Vol 92, No 9 (2021)
Research paper
Published online: 2021-06-16

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Nutrition quality of pregnant women based on body mass index and the content of selected nutrients and energy in the daily diet

Patrycja Krawczyk1, Urszula Sioma-Markowska1
Pubmed: 34155620
Ginekol Pol 2021;92(9):642-646.


Objectives: BMI of pregnant women is influenced by the percentage of energy and the content of individual nutrients in the daily diet. The aim of the study was to evaluate nutrition quality based on BMI values of women with physiological course of pregnancy and to determine correlations between BMI and the content of selected nutrients and energy in the daily diet.
Material and methods: The study was carried out among healthy women between the first and fourth day after childbirth. It was conducted using a standardized questionnaire of the National Health Institute: DHQ II. In total, 103 women met the inclusion criteria. The analyses were performed with the use of a data analysis software system called Statistica 10.0.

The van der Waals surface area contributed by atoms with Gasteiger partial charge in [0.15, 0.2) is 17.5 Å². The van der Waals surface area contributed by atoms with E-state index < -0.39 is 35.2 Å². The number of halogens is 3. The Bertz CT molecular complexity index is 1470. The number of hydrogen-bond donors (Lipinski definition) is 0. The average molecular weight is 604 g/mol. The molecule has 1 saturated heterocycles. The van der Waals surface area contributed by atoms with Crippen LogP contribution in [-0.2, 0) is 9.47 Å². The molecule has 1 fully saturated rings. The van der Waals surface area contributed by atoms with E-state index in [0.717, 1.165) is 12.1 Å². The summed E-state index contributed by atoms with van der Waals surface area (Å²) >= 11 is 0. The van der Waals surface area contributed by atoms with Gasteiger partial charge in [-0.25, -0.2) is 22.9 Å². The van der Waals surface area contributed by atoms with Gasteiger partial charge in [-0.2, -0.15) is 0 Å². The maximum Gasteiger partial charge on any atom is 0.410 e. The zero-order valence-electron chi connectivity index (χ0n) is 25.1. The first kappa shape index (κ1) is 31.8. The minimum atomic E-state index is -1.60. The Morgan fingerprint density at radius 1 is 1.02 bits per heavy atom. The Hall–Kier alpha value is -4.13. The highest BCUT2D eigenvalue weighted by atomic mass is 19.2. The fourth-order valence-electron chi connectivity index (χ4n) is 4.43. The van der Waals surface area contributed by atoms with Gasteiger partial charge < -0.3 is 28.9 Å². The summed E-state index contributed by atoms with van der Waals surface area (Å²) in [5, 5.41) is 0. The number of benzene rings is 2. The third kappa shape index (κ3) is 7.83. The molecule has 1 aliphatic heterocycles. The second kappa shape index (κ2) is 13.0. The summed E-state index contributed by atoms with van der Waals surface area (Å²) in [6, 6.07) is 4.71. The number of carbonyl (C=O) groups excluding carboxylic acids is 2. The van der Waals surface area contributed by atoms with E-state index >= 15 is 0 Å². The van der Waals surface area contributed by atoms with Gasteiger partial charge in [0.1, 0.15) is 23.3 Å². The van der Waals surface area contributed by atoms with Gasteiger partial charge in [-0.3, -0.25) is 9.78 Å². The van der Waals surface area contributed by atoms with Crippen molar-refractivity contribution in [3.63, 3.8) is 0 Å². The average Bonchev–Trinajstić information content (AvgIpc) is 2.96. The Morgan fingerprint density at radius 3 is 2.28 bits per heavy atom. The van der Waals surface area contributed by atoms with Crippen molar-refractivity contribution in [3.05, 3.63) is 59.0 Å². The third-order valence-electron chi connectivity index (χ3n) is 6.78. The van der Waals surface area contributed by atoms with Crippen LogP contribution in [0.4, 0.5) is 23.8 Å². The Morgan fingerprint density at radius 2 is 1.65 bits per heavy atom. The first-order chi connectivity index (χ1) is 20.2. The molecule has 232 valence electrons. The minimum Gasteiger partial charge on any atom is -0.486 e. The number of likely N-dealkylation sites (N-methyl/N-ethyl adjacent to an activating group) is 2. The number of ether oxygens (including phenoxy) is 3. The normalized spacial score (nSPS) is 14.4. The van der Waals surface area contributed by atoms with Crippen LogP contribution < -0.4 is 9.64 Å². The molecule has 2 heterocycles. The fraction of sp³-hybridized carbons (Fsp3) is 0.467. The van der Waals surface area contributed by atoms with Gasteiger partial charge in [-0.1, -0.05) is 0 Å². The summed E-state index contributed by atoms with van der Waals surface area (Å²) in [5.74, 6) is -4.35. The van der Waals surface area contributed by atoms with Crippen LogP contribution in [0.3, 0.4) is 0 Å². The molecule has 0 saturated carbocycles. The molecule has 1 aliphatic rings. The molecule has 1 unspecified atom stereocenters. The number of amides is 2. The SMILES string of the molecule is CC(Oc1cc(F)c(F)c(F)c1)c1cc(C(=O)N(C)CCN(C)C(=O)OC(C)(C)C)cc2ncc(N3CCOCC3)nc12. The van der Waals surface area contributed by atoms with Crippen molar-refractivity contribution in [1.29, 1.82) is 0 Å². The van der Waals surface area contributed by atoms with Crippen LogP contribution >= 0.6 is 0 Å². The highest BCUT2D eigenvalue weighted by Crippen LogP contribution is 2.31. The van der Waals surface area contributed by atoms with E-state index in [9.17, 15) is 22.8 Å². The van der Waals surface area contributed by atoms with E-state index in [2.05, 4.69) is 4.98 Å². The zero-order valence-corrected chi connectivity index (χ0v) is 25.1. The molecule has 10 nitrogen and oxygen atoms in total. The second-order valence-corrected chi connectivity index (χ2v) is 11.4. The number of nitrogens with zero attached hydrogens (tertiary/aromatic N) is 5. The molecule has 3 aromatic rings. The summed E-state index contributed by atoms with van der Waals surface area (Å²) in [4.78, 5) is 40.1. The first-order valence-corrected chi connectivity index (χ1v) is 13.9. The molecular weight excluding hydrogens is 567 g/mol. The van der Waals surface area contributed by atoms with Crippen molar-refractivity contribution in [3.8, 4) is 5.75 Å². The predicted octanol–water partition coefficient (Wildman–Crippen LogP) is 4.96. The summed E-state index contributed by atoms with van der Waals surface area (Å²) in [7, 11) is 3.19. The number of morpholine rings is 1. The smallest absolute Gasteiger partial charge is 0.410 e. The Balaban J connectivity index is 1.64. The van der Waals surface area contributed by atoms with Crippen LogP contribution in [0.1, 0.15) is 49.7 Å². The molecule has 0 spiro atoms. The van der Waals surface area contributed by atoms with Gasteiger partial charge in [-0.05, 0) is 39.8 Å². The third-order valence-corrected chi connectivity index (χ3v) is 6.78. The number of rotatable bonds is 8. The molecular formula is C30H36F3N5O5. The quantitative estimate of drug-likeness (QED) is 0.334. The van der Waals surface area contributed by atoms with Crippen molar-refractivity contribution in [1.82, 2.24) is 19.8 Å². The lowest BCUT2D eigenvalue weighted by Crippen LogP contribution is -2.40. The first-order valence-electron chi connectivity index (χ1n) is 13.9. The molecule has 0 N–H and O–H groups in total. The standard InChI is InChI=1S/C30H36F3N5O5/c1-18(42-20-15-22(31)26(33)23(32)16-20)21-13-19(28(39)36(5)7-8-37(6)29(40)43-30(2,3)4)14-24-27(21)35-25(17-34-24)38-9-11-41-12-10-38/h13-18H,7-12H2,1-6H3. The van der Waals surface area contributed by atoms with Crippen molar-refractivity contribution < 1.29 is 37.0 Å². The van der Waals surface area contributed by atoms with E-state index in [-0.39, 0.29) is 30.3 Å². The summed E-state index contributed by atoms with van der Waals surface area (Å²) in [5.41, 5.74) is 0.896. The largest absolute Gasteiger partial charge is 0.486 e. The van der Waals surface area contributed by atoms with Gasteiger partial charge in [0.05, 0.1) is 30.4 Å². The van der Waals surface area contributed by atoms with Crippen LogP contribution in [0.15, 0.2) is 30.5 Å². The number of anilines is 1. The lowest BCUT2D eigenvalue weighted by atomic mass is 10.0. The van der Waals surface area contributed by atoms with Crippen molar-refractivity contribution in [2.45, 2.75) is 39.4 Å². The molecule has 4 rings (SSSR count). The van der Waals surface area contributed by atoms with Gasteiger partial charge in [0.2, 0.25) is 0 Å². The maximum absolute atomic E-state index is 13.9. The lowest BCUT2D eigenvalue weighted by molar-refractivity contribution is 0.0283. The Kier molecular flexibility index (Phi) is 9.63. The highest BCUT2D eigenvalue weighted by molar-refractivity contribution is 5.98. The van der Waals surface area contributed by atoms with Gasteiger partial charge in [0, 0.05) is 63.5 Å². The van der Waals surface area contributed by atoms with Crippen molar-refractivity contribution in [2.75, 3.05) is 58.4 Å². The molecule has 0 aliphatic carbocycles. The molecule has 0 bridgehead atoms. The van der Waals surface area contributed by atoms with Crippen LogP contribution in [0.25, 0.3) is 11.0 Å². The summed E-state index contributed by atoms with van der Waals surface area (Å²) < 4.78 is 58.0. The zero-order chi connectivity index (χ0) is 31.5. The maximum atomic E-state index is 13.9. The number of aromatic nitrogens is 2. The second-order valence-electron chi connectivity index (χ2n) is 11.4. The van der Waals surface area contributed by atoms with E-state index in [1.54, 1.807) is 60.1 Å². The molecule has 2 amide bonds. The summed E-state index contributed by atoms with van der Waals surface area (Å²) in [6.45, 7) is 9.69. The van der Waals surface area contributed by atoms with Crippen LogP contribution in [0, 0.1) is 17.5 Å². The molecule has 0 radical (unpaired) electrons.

Results: The mean BMI before pregnancy was 22.30 ± 3.19 kg/m2. The mean BMI before delivery was 27.87 ± 3.9 kg/m2. The analysis of selected nutrient intake in relation to the nutritional status based on BMI before pregnancy showed no statistically significant differences. It was found that women with normal BMI (18.5–24.9 kg/m2) consumed foods of lower energy value than those with BMI over 25 kg/m2. These differences were statistically significant for daily energy intake and for the mean content of carbohydrates in the daily diet. Intake of selected nutrients was correlated in a statistically significant way with the nutritional status during pregnancy based on pre-partum BMI values. The higher the percentage of energy in the daily diet, the higher the pre-partum BMI values. Similar correlations were found for total fats, carbohydrates, protein, saturated fatty acids, mono- and polyunsaturated fatty acids, calcium, magnesium, vitamin D, water contained in foods, fluids and total sugars.
Conclusions: Dietary energy and carbohydrate content has a significant impact on BMI of pregnant women. During pregnancy, BMI increases with an increase in saturated fatty acid consumption. Intake of selected nutrients was correlated in a statistically significant way with the nutritional status during pregnancy based on BMI values.

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